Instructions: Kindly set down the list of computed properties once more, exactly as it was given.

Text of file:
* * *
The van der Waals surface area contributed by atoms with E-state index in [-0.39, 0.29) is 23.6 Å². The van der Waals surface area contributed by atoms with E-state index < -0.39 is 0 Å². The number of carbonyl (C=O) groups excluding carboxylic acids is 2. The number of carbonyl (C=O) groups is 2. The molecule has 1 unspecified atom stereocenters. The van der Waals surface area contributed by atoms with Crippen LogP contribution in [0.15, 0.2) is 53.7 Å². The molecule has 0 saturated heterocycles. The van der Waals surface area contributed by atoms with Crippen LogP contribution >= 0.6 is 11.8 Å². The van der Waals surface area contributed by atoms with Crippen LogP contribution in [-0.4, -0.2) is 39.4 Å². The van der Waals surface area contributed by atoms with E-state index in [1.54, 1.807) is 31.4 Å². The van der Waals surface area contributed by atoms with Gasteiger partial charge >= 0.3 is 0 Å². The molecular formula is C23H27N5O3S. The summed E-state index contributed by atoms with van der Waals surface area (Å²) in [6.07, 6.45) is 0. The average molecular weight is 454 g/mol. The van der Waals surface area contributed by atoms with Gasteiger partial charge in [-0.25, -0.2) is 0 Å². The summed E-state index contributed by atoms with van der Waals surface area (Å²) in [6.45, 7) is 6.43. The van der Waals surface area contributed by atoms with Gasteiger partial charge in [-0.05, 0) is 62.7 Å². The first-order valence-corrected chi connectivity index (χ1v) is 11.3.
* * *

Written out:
The van der Waals surface area contributed by atoms with E-state index in [-0.39, 0.29) is 23.6 Å². The van der Waals surface area contributed by atoms with E-state index < -0.39 is 0 Å². The number of carbonyl (C=O) groups excluding carboxylic acids is 2. The number of carbonyl (C=O) groups is 2. The molecule has 1 unspecified atom stereocenters. The van der Waals surface area contributed by atoms with Crippen LogP contribution in [0.15, 0.2) is 53.7 Å². The molecule has 0 saturated heterocycles. The van der Waals surface area contributed by atoms with Crippen LogP contribution >= 0.6 is 11.8 Å². The van der Waals surface area contributed by atoms with Crippen LogP contribution in [-0.4, -0.2) is 39.4 Å². The van der Waals surface area contributed by atoms with E-state index in [1.54, 1.807) is 31.4 Å². The van der Waals surface area contributed by atoms with Gasteiger partial charge >= 0.3 is 0 Å². The molecular formula is C23H27N5O3S. The summed E-state index contributed by atoms with van der Waals surface area (Å²) in [6.07, 6.45) is 0. The average molecular weight is 454 g/mol. The van der Waals surface area contributed by atoms with Gasteiger partial charge in [-0.25, -0.2) is 0 Å². The summed E-state index contributed by atoms with van der Waals surface area (Å²) in [6.45, 7) is 6.43. The van der Waals surface area contributed by atoms with Gasteiger partial charge in [-0.05, 0) is 62.7 Å². The first-order valence-corrected chi connectivity index (χ1v) is 11.3.